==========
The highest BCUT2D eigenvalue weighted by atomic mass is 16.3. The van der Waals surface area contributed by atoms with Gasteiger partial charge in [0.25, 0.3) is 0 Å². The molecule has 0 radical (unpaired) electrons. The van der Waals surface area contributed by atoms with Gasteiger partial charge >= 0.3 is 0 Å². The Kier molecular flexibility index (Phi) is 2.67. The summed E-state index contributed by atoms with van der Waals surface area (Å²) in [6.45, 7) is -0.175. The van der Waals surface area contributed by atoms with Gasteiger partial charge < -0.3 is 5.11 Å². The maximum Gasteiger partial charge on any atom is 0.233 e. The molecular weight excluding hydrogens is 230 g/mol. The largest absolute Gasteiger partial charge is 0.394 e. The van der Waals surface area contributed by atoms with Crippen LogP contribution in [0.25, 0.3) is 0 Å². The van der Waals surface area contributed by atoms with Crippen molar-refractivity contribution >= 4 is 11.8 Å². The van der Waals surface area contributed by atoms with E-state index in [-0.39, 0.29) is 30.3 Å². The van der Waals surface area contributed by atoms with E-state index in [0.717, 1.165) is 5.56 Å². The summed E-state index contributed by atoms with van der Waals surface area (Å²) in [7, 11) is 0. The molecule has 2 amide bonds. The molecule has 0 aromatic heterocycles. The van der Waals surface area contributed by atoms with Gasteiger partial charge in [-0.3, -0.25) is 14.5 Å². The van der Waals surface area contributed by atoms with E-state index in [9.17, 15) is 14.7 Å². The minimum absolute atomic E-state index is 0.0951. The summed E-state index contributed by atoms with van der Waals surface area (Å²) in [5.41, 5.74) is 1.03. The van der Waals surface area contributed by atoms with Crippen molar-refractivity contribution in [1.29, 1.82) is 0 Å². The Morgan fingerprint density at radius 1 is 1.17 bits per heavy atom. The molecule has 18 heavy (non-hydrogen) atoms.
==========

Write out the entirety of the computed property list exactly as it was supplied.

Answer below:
The highest BCUT2D eigenvalue weighted by atomic mass is 16.3. The van der Waals surface area contributed by atoms with Gasteiger partial charge in [0.25, 0.3) is 0 Å². The molecule has 0 radical (unpaired) electrons. The van der Waals surface area contributed by atoms with Gasteiger partial charge >= 0.3 is 0 Å². The Kier molecular flexibility index (Phi) is 2.67. The summed E-state index contributed by atoms with van der Waals surface area (Å²) in [6.45, 7) is -0.175. The van der Waals surface area contributed by atoms with Gasteiger partial charge < -0.3 is 5.11 Å². The maximum Gasteiger partial charge on any atom is 0.233 e. The molecular weight excluding hydrogens is 230 g/mol. The largest absolute Gasteiger partial charge is 0.394 e. The van der Waals surface area contributed by atoms with Crippen LogP contribution in [0.25, 0.3) is 0 Å². The van der Waals surface area contributed by atoms with Crippen molar-refractivity contribution >= 4 is 11.8 Å². The van der Waals surface area contributed by atoms with E-state index in [-0.39, 0.29) is 30.3 Å². The van der Waals surface area contributed by atoms with E-state index in [0.717, 1.165) is 5.56 Å². The summed E-state index contributed by atoms with van der Waals surface area (Å²) in [7, 11) is 0. The molecule has 2 amide bonds. The molecule has 0 aromatic heterocycles. The van der Waals surface area contributed by atoms with Gasteiger partial charge in [-0.3, -0.25) is 14.5 Å². The van der Waals surface area contributed by atoms with E-state index in [9.17, 15) is 14.7 Å². The minimum absolute atomic E-state index is 0.0951. The summed E-state index contributed by atoms with van der Waals surface area (Å²) in [5.41, 5.74) is 1.03. The van der Waals surface area contributed by atoms with Crippen molar-refractivity contribution in [1.29, 1.82) is 0 Å². The Morgan fingerprint density at radius 1 is 1.17 bits per heavy atom. The molecule has 18 heavy (non-hydrogen) atoms.